Yoga is my answer for a lot of things.  It helps with posture and flexibility.  It helps with balance so you are less likely to fall.  It calms your nerves.  And there are so many types of yoga you are bound to find one that fits your personality.  Maybe it is gentle and restorative or maybe vinyassa or hot yoga are more your style. Try a few until you find one you like.  And dance...  belly dance has been my cure for midlife angst.
     The New England Journal of Medicine published an article discussing leisure items that could reduce your risks of dementia.  These included cognitive items such as crossword puzzles as well as physical activities such as golf, walking, swimming and dancing.  Dancing was the only physical activity to reduce your risk of dementia.
     Belly dance is one of those things I've always wanted to try but never did.  I saw an advertisement for an introductory class and jumped in.  The welcome letter said to where comfortable clothes - yoga pants were great.  I tried to find a pair to wear and they were all six inches too long and gave me camel toe ( I have since found brands made for women of average height with a little junk in the trunk).  I showed up to my first class in sweats.  The kind I only wear at home.  I felt fat, defeated and ugly.  By the end of that first class I was hooked on the dance and felt more beautiful than I had in ages.
     My point is to get out of your own way and find something you enjoy that makes you feel alive and beautiful even if at first you feel clumsy, awkward and defeated.  Our motto at belly dancing is to "embrace the train wreck."  We are each learning new ways to move our bodies and it doesn't click at first try (or second or third) but we keep dancing, moving and eventually our bodies take over and the moves become more fluid. I find this a perfect metaphor for life; things may not click the first time (or second or third) but we keep trying and eventually we find what brings us joy.

Sunday, March 8, 2015

#CraftFair Season Begins

     I have a special fondness for the fire department.  Not only are my children and handsome hubby volunteer firefighters but I served for years myself and am an honorary member of the Winsted Fire Department Support Services. As a fund raiser they host a Craft & Vendor fair each year.  This year it will be on Sunday, March 22, from noon until 4.   They have more to offer this year than ever plus food from S&S Sweet Treats and jewelry from Dawn Hill Designs. Unfortunately this means the studio will be closed but, the show is only a few miles away. I'm looking forward to the start of craft fair season.  I get to meet lots of wonderful people, get some amazing feedback and ideas for new creations plus I get to show off a bit of what I have been creating this winter.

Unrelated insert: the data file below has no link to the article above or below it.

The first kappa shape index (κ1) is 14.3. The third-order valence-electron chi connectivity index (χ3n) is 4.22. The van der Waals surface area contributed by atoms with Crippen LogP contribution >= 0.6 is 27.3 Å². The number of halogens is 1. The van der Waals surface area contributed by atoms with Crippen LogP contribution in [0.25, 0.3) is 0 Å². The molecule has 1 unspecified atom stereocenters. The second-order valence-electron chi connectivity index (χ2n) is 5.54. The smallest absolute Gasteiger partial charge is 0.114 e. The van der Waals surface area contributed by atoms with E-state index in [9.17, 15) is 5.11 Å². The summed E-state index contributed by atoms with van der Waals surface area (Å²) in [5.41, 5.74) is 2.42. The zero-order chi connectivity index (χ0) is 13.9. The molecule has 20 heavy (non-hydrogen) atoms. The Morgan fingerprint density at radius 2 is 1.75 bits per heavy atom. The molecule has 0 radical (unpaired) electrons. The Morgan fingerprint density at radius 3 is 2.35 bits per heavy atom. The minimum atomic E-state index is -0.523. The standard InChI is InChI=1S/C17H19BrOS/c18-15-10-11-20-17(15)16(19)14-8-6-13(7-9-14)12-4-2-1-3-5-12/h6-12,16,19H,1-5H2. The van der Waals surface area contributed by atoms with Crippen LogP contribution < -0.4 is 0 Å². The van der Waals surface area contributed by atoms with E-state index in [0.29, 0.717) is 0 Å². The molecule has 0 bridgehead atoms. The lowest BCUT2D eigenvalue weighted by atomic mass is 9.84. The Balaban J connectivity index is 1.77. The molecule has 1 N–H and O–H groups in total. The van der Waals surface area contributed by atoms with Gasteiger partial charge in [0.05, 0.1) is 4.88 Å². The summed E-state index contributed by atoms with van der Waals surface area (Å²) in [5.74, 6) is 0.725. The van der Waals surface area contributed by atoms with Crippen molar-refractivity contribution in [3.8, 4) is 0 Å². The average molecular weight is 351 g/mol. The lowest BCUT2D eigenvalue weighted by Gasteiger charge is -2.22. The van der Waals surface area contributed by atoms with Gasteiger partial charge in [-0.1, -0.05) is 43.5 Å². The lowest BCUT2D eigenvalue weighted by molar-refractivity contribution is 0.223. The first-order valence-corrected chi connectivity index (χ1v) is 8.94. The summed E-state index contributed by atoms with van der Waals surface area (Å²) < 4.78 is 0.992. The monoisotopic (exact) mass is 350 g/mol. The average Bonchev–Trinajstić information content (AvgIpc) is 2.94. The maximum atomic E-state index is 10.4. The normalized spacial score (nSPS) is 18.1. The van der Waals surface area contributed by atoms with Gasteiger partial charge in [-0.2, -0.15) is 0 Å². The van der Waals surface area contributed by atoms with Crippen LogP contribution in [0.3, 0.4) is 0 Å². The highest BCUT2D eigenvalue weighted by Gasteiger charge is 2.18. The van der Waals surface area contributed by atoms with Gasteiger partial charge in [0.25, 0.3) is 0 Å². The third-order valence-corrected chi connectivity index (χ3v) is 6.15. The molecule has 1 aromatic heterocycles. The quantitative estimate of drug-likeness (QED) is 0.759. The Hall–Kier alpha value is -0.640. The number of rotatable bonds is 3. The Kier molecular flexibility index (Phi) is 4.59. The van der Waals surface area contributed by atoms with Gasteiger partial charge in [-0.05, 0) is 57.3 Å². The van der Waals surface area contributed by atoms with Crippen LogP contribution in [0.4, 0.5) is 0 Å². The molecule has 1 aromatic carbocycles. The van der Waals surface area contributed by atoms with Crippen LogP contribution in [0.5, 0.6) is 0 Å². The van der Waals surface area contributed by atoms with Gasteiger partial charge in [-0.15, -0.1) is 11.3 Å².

75 Rowley Street, Winsted, CT  is the Green Building behind the playground.  Plenty of parking and no stairs to climb.  Hope to see you there.

Monday, March 2, 2015

Mullein for #colds and #asthma

     I was having a conversation with two beautiful herbal women the other day and we started talking about colds and respiratory ailments.  One turned to a tincture of mullein to help with her upper respiratory infection.  She said it not only helped but made her feel like she was being wrapped in a great big hug.
     It reminded me of my oldest son who has asthma.  Mullein is a huge relief for him.  With a cup of mullein tea each morning he was able to get off of his medications and only rarely needed his rescue inhaler.  He went as far as doing an experiment for a high school project.  He charted his breathing and use of his rescue inhaler without his mullein tea and with it.  The project lasted over three months and the difference was significant.
     Mullein is considered a weed by most.  It is found in fields, pastures, along roadsides and in waste areas from Maine to Minnesota.  But, as the sign in my studio states a plant is only a weed if you do not know what to do with it.  All plants serve an ecological function for their environment.  Mullein will blanket the land where fire has cleared forests.  It appears to be invading the land at this point but after a year or two, new plant species emerge and diversity expands.  The mullein acts as a balm for the earth covering its internal burns and helping regenerate new growth; this is what it does for your lungs in a way.
Mullein - Verbascum thapsus

     I call mullein the phallic symbol of the garden.  Its soft fuzzy leaves grow wide and low and then the flower stalk grows straight up reaching as high as six feet producing tiny yellow flowers.  It is the leaves that are good for the lungs.  The flowers can be collected steeped in olive oil and used for ear infections and eczema of the external ear and its canal.
     The leaves are demulcent, antispasmodic and an expectorant.  They are beneficial for coughs, especially dry , hoarse coughs which occur chiefly at night, and bronchitis and tracheitis.  They will reduce mucus formation and stimulate the coughing up of phlegm.  They are also slightly sedative.  I believe this really helps with the stress and panic my son would have when having an asthma attack.  It also tones the the mucus membranes of the respiratory system and reduces inflammation.  As a daily tea and can be used indefinitely.
     The soft mucilaginous leaves although soothing to the skin and mucosa when prepared as a tea or poultice are actually irritating when fresh.  The leaves should be picked in mid summer before the leaves turn brown and dried in the shade.